Step 1. Find someone you like.
Step 2. Kiss them.
Step 3. Get engaged.
Step 4. Get married.
Step 5. Grow old together.
Photography can be one of the biggest investments for your wedding day. Photographers chime in over and over again, “INVEST IN A GREAT PHOTOGRAPHER! IT’S ALL YOU WILL HAVE LEFT AT THE END!” I know it can sound very self-promoty but in reality it’s so true and I know first hand.
Before I was a wedding photographer I was a bride. When we first got married I was pregnant with my son and my husband’s Canadian work Visa was set to expire within a month. Not ideal circumstances to get married; nonetheless, we eloped in a park in the rain in October in my underwear. No, literally, I couldn’t find a white dress that would fit my 5 month pregnant belly so instead I bought two white negligees and layered them on top of one another. I had 6 guests and after we went to a greasy pub for a mediocre dinner. Needless to say, in the years that followed I had major pangs of sadness over not having wedding photographs, of not wearing my dream gown and basically not having a wedding at all. I wished I could do it all over again, so I did. Redo weddings aren’t the same when you’ve already been married for years, so I always tell people it’s best to do it the way you want to.
In the past five or six years I’ve photographed weddings of all shapes and sizes throughout BC. There are several factors present at weddings that have allowed me to get those WOW images. We as wedding photographers are there to photograph things and people and places, but we function best when we have the right conditions to really deliver those incredible photographs to our clients. Below are 10 tips that I’ve put together to help you get the most out of your wedding photos and really give your photographer a leg up. Do these and you’ll be blown away at the quality of your images and you’ll get the best return on your money.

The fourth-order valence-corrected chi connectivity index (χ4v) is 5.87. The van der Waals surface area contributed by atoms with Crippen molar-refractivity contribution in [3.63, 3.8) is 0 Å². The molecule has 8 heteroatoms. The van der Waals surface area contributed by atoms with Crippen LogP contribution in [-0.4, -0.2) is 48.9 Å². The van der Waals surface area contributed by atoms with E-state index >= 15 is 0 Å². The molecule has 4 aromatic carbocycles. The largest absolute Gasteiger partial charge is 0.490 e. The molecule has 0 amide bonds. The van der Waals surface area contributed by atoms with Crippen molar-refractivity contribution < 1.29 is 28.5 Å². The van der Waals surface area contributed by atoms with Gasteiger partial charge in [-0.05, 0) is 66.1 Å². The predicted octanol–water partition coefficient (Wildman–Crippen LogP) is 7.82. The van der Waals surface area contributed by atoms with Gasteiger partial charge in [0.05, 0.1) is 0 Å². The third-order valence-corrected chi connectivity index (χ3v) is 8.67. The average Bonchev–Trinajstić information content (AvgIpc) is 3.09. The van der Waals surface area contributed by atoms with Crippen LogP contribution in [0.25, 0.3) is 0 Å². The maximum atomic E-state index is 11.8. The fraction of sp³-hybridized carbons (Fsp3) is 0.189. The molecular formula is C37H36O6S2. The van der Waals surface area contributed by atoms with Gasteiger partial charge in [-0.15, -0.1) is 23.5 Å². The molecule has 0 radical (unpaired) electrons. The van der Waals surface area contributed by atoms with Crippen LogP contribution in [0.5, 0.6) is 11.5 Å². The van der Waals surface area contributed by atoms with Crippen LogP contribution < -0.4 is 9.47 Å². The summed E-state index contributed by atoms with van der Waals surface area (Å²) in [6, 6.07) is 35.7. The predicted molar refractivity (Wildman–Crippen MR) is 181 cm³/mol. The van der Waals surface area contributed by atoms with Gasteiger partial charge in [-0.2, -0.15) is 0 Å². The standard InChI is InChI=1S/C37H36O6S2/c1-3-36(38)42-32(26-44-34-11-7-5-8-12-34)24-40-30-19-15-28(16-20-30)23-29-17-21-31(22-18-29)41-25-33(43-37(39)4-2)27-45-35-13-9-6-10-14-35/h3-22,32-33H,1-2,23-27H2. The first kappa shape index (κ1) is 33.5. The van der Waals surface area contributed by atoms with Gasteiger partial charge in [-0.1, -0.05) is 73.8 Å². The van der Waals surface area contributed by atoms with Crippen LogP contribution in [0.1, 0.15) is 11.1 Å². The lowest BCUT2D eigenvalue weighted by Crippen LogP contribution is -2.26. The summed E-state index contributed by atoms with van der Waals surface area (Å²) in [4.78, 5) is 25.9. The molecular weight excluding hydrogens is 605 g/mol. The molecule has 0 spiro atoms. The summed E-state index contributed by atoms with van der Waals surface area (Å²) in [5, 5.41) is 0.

1. Plan your schedule.
There are two important factors when planning your timeline that I find to be of the utmost importance. First, ensure that you have enough time between events should your schedule fall behind. Second, avoid large gaps or lulls in your timeline. For example, a long gap between dinner and speeches leaves your photographer with little to work with during that time. Keep events flowing smoothly with appropriate buffers in-between.
Give hair and makeup enough time to do their thing, let your bridal party know where to be and when. (No one likes waiting around for a late bridesmaid or a groomsman) and make sure decor setup is all happening when it should.
2. Begin Early
Often, couples begin to get ready too late, as in, seconds before they need to walk down the aisle. The earlier you’re ready, the more time we can spend on photos. It also gives you enough time should you have a hiccup such as losing an earring, or a tie clip. If you have extra time, hang out with your wedding party. Laugh, joke, and relax before you walk down the aisle. It beats being stressed by having to rush out the door unprepared.
3. Remember the Light